Everyone remembers their first kung-fu movie — or everyone remembers their first wave of kung-fu movies, anyway. For some, they came late at night on the less-explored frequencies of the television broadcasting spectrum; for others, they came on sparsely attended double- and triple-bills at the local discount theater. They looked faded and muddy, but somehow still vivid; they felt cheaply produced, yet full of life and energy; and as for how they sounded, time has turned their both hollow and theatrical English-language dubbing into an art form with connoisseurs of its own. They came from faraway lands, which rendered them exotic, but we experienced them almost as dreams, products of another reality altogether. And some of them you can experience again as public domain films.
We still call them “kung fu movies” even though, having grown older and wiser — or at least more culturally aware — we now know their heroes didn’t always defeat their enemies with the Chinese martial arts covered by that umbrella term. But the label applies well enough to 1977’s Legend of Shaolin, the Hong Kong-made epic at the top of the post set in the 13th-century Yuan Dynasty and dealing with that most kung-fu of all themes, revenge. But such historical “kung fu” pictures could also come from countries like Japan, an example of which you can thrill to just above: 1983’s Legend of the Eight Samurai features Sonny Chiba, living embodiment of the 1970s martial-arts film, under the direction of the prolific and respected provocateur Kinji Fukasaku, best known today as the maker of the controversial Battle Royale.
Next in this public-domain martial-arts marathon, we have another Hong Kong movie, Guy with the Secret Kung Fu from 1981, whose title alone strikes me as recommendation enough. And for our final selection, we move to a more contemporary setting with 1987’s Four Robbers, wherein the titular quartet—pursued by both the police and a malevolent crime syndicate that at first wants to recruit them and later wants revenge against them—have to flee from Hong Kong to Thailand without gambling away the fruits of their labor or compromising their principles. This movie, and many others of its kind, give the lie to the notion that there’s no honor among thieves. Most all of the wanderers, samurai, rebels, aristocrats, cops, and robbers you see in them have one kind of honor or another — but when they come into conflict, it tends to take some old-fashioned kung-fu fighting to settle things. You can find these films added to our collection, 1,150 Free Movies Online: Great Classics, Indies, Noir, Westerns, etc., which includes more 23 Free Kung Fu and Martial Arts Movies Online.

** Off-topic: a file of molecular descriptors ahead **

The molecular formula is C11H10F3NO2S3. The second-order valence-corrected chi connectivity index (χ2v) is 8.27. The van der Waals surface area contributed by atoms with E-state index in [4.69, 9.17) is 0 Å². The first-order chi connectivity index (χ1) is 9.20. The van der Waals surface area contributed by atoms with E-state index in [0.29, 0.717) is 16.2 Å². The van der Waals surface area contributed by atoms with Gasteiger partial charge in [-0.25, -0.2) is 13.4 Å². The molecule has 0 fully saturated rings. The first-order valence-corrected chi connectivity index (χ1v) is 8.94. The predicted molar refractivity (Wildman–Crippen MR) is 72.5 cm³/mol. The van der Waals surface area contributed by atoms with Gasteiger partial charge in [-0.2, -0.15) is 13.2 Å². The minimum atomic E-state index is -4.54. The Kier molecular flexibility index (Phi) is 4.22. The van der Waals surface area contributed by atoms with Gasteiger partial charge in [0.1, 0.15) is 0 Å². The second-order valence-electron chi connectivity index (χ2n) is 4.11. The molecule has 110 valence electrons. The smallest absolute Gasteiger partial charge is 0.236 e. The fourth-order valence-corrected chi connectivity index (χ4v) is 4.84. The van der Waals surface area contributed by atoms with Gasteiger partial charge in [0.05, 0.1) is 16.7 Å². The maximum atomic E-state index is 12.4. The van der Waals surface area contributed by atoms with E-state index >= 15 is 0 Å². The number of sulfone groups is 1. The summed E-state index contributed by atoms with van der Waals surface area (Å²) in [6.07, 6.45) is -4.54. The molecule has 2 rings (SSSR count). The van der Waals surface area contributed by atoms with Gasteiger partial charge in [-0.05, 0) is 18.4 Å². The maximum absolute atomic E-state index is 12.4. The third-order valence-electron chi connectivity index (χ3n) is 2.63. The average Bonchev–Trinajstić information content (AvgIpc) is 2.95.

Colin Marshall writes elsewhere on cities, language, Asia, and men’s style. He’s at work on a book about Los Angeles, A Los Angeles Primer, the video series The City in Cinema, and the crowdfunded journalism project Where Is the City of the Future? Follow him on Twitter at @colinmarshall or on Facebook.